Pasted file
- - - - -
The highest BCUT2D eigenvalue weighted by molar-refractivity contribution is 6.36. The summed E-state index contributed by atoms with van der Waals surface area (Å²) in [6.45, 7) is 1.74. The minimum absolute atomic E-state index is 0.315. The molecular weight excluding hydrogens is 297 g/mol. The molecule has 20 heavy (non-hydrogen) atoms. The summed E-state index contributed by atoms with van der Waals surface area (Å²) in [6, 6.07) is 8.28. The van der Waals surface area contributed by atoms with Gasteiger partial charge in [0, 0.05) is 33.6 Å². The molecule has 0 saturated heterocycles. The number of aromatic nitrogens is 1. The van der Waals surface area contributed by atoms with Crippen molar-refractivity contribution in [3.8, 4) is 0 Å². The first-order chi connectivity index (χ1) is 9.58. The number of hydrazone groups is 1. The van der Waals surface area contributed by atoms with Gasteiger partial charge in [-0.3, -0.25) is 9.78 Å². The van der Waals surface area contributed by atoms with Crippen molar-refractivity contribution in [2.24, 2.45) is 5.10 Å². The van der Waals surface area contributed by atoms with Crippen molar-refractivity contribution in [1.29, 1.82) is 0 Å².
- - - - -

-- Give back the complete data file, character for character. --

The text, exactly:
The highest BCUT2D eigenvalue weighted by molar-refractivity contribution is 6.36. The summed E-state index contributed by atoms with van der Waals surface area (Å²) in [6.45, 7) is 1.74. The minimum absolute atomic E-state index is 0.315. The molecular weight excluding hydrogens is 297 g/mol. The molecule has 20 heavy (non-hydrogen) atoms. The summed E-state index contributed by atoms with van der Waals surface area (Å²) in [6, 6.07) is 8.28. The van der Waals surface area contributed by atoms with Gasteiger partial charge in [0, 0.05) is 33.6 Å². The molecule has 0 saturated heterocycles. The number of aromatic nitrogens is 1. The van der Waals surface area contributed by atoms with Crippen molar-refractivity contribution in [3.8, 4) is 0 Å². The first-order chi connectivity index (χ1) is 9.58. The number of hydrazone groups is 1. The van der Waals surface area contributed by atoms with Gasteiger partial charge in [-0.3, -0.25) is 9.78 Å². The van der Waals surface area contributed by atoms with Crippen molar-refractivity contribution in [2.24, 2.45) is 5.10 Å². The van der Waals surface area contributed by atoms with Crippen molar-refractivity contribution in [1.29, 1.82) is 0 Å².